When a client with a small sending limit finally grew their list beyond their max, I began to think about how this process could be adjusted to improve things for both the customers and CM:
It might be helpful to use previously sent campaigns to adjust approved sending limits to help limit the number of warnings and delays experienced by clients. This would reduce the resources ($) needed to "manually approve" new limits, and create some goodwill with the customer base. Currently, I think warnings are only generated when a campaign scheduled that exceeds an account's sending limit, which results in unplanned delays (or is it when the total number of contacts in a list(s) exceeds the limit?). Why not pro-actively adjust sending limits based on previous campaign size and account reputation/standing? CM can compare the size of each campaign with existing sending limits and make a proactive decision. For example:
A client gets an initial sending limit of 500.
Client campaign 1: sent to 250 subscribers
Client campaign 2: sent to 375 subscribers
Client campaign 3: sent to 450 subscribers
Once campaign 3 is sent, CM can see that the account is operating at 90% of its sending limit. It can check the complaints of the campaigns and if the account is in good standing, CM can automatically increase the sending limit (let's say 20-25%, letting the account continue to grow... plus, you create good sentiment by saying "Congratulations - your sending limit was increased because you're adhering to good email practices!" instead of negative ones about getting their campaign out on time based on a manual approval process. (Customers are thinking: "What, they don't trust me yet? I've sent plenty of campaigns with no complaints and I'm growing my list organically.")
Also, I've been wondering about the accounts with smaller sending limits. For example, a client starts at 200 subscribers and I think they get a limit of 400 or 500. That's fine, but how much danger is there in approving new accounts with limits of 1,000? If 1,000 sounds too risky for CM's reputation, perhaps an automated process for sending limits up to 1,000 can help save $ and extra effort/aggravation: You can approve new accounts for 500 first, then if their initial one or two campaigns result in very low complaints, you can automatically increase them to 1,000. This would reduce the resources required to go through the second approval process so early, since 500-1,000 subscribers isn't too hard to grow to, and I am sure a very large number of accounts are at that level.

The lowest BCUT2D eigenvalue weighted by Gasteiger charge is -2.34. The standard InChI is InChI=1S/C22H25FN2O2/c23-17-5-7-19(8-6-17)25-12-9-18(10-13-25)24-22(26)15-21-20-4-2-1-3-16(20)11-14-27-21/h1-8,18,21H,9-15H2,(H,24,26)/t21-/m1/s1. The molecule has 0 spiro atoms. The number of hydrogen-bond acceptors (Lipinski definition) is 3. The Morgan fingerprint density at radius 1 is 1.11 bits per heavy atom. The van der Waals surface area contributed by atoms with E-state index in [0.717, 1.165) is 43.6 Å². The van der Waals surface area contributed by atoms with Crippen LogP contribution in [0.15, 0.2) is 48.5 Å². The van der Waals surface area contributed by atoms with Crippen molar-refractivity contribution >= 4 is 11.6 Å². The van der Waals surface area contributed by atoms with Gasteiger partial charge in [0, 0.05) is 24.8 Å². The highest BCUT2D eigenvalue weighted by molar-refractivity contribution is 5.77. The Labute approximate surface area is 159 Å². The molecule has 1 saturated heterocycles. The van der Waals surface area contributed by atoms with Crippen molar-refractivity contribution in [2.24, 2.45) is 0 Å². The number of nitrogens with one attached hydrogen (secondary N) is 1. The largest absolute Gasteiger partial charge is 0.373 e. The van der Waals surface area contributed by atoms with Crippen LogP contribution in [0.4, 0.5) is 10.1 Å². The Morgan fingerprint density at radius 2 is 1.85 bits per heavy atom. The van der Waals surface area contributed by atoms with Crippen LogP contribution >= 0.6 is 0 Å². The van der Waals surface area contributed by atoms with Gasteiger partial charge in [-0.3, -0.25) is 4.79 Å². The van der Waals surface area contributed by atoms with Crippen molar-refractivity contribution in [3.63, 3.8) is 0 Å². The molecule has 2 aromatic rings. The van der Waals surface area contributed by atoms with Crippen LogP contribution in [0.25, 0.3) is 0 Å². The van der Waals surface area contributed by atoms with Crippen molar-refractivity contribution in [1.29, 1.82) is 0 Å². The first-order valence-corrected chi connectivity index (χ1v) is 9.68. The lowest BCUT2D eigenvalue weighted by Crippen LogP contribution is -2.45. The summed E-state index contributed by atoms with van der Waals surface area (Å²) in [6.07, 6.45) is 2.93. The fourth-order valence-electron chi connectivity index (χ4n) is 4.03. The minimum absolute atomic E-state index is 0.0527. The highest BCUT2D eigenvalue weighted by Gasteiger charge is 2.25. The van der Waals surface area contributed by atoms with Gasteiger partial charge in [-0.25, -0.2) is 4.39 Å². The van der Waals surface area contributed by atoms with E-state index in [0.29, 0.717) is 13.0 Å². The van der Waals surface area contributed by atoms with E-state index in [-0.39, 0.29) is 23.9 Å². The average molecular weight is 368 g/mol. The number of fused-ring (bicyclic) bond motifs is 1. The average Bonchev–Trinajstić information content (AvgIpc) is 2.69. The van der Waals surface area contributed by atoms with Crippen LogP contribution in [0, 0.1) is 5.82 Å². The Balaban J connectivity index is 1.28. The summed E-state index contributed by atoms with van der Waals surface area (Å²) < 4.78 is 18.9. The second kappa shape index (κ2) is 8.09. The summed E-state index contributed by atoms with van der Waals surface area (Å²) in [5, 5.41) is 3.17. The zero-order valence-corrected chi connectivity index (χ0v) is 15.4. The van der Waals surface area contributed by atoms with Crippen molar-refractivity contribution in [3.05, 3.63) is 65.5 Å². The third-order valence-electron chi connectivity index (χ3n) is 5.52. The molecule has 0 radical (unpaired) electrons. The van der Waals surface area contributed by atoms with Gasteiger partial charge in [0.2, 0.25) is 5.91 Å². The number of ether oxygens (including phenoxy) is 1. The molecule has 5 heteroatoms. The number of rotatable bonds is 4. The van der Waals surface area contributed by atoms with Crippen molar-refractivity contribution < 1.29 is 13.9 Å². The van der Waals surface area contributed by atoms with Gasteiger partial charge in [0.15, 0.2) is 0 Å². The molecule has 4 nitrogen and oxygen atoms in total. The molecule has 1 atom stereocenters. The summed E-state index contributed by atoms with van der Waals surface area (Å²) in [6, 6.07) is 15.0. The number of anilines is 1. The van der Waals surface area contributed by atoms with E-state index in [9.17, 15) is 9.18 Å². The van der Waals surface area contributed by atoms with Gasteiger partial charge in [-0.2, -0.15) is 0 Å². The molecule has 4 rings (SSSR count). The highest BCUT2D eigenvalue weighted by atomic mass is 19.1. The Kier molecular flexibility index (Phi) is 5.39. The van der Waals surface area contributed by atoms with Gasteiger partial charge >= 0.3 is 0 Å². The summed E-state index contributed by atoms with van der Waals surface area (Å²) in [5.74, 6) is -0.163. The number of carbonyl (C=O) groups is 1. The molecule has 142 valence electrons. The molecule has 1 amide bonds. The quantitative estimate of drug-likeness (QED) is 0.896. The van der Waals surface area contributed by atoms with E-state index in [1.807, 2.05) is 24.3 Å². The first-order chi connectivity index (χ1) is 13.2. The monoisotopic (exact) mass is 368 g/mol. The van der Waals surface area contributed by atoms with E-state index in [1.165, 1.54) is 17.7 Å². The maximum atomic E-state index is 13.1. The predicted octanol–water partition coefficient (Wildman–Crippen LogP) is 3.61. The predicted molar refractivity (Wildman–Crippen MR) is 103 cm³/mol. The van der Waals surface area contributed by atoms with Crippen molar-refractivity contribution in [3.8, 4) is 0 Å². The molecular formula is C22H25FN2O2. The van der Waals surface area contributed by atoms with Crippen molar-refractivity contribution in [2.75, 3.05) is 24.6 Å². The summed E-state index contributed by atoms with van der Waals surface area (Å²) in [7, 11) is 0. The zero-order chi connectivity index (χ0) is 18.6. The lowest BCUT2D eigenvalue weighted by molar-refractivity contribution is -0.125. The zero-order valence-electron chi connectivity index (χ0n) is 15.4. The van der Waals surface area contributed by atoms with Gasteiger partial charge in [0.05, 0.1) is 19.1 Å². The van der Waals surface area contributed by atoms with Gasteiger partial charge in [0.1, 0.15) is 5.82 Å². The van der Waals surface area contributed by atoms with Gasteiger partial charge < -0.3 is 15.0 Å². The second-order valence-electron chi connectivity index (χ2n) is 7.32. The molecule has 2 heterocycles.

Thanks for your thoughtful feedback, we appreciate it. At this stage, we are still relying very heavily on actual people reviewing both permission explanations and the campaigns themselves - that is because the number of complaints received is only one part of the picture.
We are considering other ways to reduce the impact of approval, but checking permission will always be somewhat disruptive, by nature.
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